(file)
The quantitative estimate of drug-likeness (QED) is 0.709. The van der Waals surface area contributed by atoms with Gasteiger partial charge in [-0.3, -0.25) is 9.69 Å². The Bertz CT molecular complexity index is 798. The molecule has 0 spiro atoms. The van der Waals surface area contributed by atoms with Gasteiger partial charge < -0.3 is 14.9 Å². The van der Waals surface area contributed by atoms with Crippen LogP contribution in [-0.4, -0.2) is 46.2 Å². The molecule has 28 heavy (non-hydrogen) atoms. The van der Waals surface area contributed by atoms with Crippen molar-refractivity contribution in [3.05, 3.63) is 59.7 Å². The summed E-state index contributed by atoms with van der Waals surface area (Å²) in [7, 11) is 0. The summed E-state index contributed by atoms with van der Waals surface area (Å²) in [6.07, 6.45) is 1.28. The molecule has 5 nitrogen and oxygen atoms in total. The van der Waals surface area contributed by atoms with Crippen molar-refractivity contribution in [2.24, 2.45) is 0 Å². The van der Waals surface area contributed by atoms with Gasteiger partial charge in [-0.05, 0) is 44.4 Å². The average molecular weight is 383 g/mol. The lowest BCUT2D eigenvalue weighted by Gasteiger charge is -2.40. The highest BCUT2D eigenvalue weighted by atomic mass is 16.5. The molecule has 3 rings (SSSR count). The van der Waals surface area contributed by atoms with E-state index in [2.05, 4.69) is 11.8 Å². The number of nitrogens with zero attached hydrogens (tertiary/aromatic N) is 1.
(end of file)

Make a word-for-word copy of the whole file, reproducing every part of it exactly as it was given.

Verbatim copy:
The quantitative estimate of drug-likeness (QED) is 0.709. The van der Waals surface area contributed by atoms with Gasteiger partial charge in [-0.3, -0.25) is 9.69 Å². The Bertz CT molecular complexity index is 798. The molecule has 0 spiro atoms. The van der Waals surface area contributed by atoms with Gasteiger partial charge < -0.3 is 14.9 Å². The van der Waals surface area contributed by atoms with Crippen LogP contribution in [-0.4, -0.2) is 46.2 Å². The molecule has 28 heavy (non-hydrogen) atoms. The van der Waals surface area contributed by atoms with Crippen molar-refractivity contribution in [3.05, 3.63) is 59.7 Å². The summed E-state index contributed by atoms with van der Waals surface area (Å²) in [7, 11) is 0. The summed E-state index contributed by atoms with van der Waals surface area (Å²) in [6.07, 6.45) is 1.28. The molecule has 5 nitrogen and oxygen atoms in total. The van der Waals surface area contributed by atoms with Crippen molar-refractivity contribution in [2.24, 2.45) is 0 Å². The van der Waals surface area contributed by atoms with Gasteiger partial charge in [-0.05, 0) is 44.4 Å². The average molecular weight is 383 g/mol. The lowest BCUT2D eigenvalue weighted by Gasteiger charge is -2.40. The highest BCUT2D eigenvalue weighted by atomic mass is 16.5. The molecule has 3 rings (SSSR count). The van der Waals surface area contributed by atoms with E-state index in [2.05, 4.69) is 11.8 Å². The number of nitrogens with zero attached hydrogens (tertiary/aromatic N) is 1.